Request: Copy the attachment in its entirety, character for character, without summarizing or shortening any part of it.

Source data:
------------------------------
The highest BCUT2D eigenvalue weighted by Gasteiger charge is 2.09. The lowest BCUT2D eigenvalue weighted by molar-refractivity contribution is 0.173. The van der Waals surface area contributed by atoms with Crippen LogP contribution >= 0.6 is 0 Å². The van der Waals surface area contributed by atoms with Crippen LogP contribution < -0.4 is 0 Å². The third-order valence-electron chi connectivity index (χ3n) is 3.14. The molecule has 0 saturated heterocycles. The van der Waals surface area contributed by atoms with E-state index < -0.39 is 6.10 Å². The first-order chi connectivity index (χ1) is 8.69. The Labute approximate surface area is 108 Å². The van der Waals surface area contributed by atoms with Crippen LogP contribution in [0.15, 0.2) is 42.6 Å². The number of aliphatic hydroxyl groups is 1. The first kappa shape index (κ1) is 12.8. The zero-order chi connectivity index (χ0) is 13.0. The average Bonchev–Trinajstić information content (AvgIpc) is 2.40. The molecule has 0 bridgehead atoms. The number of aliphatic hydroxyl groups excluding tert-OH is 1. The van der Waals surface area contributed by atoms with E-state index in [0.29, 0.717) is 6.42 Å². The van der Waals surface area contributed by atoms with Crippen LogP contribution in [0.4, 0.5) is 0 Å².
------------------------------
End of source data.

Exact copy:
The highest BCUT2D eigenvalue weighted by Gasteiger charge is 2.09. The lowest BCUT2D eigenvalue weighted by molar-refractivity contribution is 0.173. The van der Waals surface area contributed by atoms with Crippen LogP contribution >= 0.6 is 0 Å². The van der Waals surface area contributed by atoms with Crippen LogP contribution < -0.4 is 0 Å². The third-order valence-electron chi connectivity index (χ3n) is 3.14. The molecule has 0 saturated heterocycles. The van der Waals surface area contributed by atoms with E-state index < -0.39 is 6.10 Å². The first-order chi connectivity index (χ1) is 8.69. The Labute approximate surface area is 108 Å². The van der Waals surface area contributed by atoms with Crippen LogP contribution in [0.15, 0.2) is 42.6 Å². The number of aliphatic hydroxyl groups is 1. The first kappa shape index (κ1) is 12.8. The zero-order chi connectivity index (χ0) is 13.0. The average Bonchev–Trinajstić information content (AvgIpc) is 2.40. The molecule has 0 bridgehead atoms. The number of aliphatic hydroxyl groups excluding tert-OH is 1. The van der Waals surface area contributed by atoms with E-state index in [0.29, 0.717) is 6.42 Å². The van der Waals surface area contributed by atoms with Crippen LogP contribution in [0.4, 0.5) is 0 Å².